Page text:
- In an effort to integrate genomics across drug development, AstraZeneca is launching a sweeping project to sequence 2 million genomes and use DNA data to better identify treatments and match them to patients.
- The company plans to build a database of sequenced genomes from DNA samples donated by patients in its clinical trials. As part of this effort, AstraZeneca will share up to 500,000 DNA samples with Human Longevity, Inc, a U.S. sequencing and machine learning company.
- In addition to collaborations, AstraZeneca will set up its own Centre for Genomics Research in its Cambridge headquarters to take charge of the database creation.
AstraZeneca hopes the project will result in the identification of new drug targets throughout its R&D pipeline. But more than that, the genomics sequencing on this scale could hopefully help AstraZeneca better select patients for clinical trials and subsequently match treatments to the patients who stand to benefit the most from them.
"With the advent of next generation sequencing and the increased sophistication of data analysis, the time is now right to immerse ourselves fully in the international genomics community through these pioneering collaborations and through the creation of our own genome centre," said Menelas Pangalos, head of Innovative Medicines & Early Development as AstraZeneca.
As part of its collaboration with Human Longevity, AstraZeneca will gain access to Human Longevity's database of 1 million genomic and heath records. Adding in 500,000 DNA samples from AstraZeneca clinical trials, Human Longevity will use machine learning to find patterns out of the vast trove of genomic data.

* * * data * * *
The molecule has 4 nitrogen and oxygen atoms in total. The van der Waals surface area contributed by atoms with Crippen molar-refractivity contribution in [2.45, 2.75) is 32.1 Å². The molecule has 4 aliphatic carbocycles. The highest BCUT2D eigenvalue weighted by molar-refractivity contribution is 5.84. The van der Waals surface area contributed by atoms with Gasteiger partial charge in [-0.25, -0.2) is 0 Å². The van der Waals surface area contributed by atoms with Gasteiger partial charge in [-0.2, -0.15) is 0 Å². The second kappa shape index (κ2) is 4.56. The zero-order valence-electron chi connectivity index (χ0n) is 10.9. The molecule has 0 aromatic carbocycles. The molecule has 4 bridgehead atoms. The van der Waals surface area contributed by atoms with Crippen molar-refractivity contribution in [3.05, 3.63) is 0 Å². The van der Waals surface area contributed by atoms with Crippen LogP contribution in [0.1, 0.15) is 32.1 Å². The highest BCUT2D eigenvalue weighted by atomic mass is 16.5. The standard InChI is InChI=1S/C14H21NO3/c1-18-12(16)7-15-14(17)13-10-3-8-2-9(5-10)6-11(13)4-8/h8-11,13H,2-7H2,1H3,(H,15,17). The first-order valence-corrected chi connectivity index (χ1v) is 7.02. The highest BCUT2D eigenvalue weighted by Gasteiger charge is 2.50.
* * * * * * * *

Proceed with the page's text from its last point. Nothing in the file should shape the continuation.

The company will also partner with The Wellcome Trust Sanger Institute, also based in Cambridge, U.K. and the Institute for Molecular Medicine Finland. A research team from AstraZeneca will be embedded in the Sanger Institute's Genome Centre and will work to unearth new biomarkers for diagnostic tests through the sharing of genomic and clinical data.
For the moment, AstraZeneca plans the work in creating this new database to stretch over the next 10 years, but the project will also include sequences from samples donated in the past 15 years. Financial details were not disclosed although it is likely to be in the range of hundreds of millions of dollars, according to Reuters.
While other pharma companies, such as Regeneron or Genentech, have worked sequencing genomes before, AstraZeneca's new project appears to be one of the largest to date.